How many primary school teachers are there in England? Each January, the Government asks schools to count their workforce on a particular day. So, we know for a certain day in January how many teachers were effectively working in schools; not the same thing as how many teachers, but an interesting statistic anyway. This January, there were 205,000 such teachers, of whom 197,900 fell within the Department for Children, Schools and Families' definition of regular teachers. This excludes occasional teachers - supply teachers to you and me - but curiously includes those on employment-based training routes, such as the Graduate Teacher Programme and unqualified instructors. Thus, the number of qualified regular teachers is only 193,200. This is 2,500 or 1.25 per cent more than when Labour came into power in 1997.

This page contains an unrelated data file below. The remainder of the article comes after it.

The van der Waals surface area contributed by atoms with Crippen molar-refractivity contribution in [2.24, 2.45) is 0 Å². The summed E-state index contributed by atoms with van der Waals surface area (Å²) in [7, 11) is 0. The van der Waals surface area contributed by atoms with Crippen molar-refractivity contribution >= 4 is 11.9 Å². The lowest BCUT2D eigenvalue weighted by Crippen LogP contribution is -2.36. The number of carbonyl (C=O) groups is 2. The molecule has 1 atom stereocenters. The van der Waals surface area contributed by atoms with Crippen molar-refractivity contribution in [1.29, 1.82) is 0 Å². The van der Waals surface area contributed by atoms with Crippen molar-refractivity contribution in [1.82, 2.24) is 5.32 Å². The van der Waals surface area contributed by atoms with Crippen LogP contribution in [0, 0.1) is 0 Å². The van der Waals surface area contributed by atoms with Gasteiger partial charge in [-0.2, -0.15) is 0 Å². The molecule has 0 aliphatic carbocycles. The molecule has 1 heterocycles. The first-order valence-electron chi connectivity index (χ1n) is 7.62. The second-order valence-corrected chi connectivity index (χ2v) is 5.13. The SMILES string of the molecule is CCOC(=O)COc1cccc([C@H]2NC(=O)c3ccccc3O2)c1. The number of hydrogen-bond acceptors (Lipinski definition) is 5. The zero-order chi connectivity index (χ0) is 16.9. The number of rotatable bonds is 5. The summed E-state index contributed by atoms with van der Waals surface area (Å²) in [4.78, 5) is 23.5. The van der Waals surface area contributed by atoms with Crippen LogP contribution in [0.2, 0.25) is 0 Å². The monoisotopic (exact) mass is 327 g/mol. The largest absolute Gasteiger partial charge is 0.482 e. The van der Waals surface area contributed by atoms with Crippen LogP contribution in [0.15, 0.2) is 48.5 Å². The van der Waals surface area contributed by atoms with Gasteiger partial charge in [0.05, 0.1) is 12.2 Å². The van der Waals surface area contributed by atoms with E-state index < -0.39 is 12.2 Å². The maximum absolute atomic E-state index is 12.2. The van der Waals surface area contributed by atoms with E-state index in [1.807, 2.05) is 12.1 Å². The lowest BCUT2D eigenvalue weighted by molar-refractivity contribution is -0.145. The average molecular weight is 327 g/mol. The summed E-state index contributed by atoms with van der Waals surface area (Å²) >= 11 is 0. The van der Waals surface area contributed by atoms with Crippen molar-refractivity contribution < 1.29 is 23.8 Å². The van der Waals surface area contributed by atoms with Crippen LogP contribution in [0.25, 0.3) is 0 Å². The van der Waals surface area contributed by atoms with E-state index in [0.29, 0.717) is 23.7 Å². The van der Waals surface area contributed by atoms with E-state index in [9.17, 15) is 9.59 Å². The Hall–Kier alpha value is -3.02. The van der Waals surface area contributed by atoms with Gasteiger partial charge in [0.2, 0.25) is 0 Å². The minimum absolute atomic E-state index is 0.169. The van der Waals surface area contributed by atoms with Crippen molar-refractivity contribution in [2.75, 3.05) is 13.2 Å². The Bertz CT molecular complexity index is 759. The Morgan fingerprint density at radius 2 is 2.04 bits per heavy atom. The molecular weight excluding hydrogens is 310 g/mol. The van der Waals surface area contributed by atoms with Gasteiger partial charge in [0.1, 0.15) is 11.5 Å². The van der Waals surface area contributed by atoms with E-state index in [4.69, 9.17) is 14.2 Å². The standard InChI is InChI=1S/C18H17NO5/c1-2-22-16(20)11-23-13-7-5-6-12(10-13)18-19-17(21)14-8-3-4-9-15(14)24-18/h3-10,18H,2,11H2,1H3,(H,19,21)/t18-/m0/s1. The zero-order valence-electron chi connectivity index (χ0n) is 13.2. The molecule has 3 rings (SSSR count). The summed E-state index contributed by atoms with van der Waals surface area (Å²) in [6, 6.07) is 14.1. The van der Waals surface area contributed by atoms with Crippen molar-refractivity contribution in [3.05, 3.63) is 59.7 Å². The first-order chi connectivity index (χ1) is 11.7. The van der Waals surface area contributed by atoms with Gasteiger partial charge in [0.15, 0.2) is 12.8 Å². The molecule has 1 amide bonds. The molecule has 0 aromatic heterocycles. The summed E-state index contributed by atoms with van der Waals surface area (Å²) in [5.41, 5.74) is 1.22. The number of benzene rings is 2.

The number of full-time qualified regular teachers in primary schools is actually some 11,000 fewer than in 1997, replaced in part by the equivalent of 14,000 more full-time working part-time: the actual number of part-timers is around 56,000. After peaking in 2005, the number of overseas trained teachers and instructors are in decline, down to 3,000 this year, as is the number of trainee teachers on employment-based route. Their numbers also peaked in 2005, at 2,400 and there are now 1,700 such employees. These statistics also show why some primary teachers are finding supply work so much more difficult to find. In 2001, there were 12,000 supply teachers employed on the day of the census; this year, there were only 6,600, with almost half of these being employed in schools in or close to London
John Howson is director of Education Data Surveys, part of TSL Education.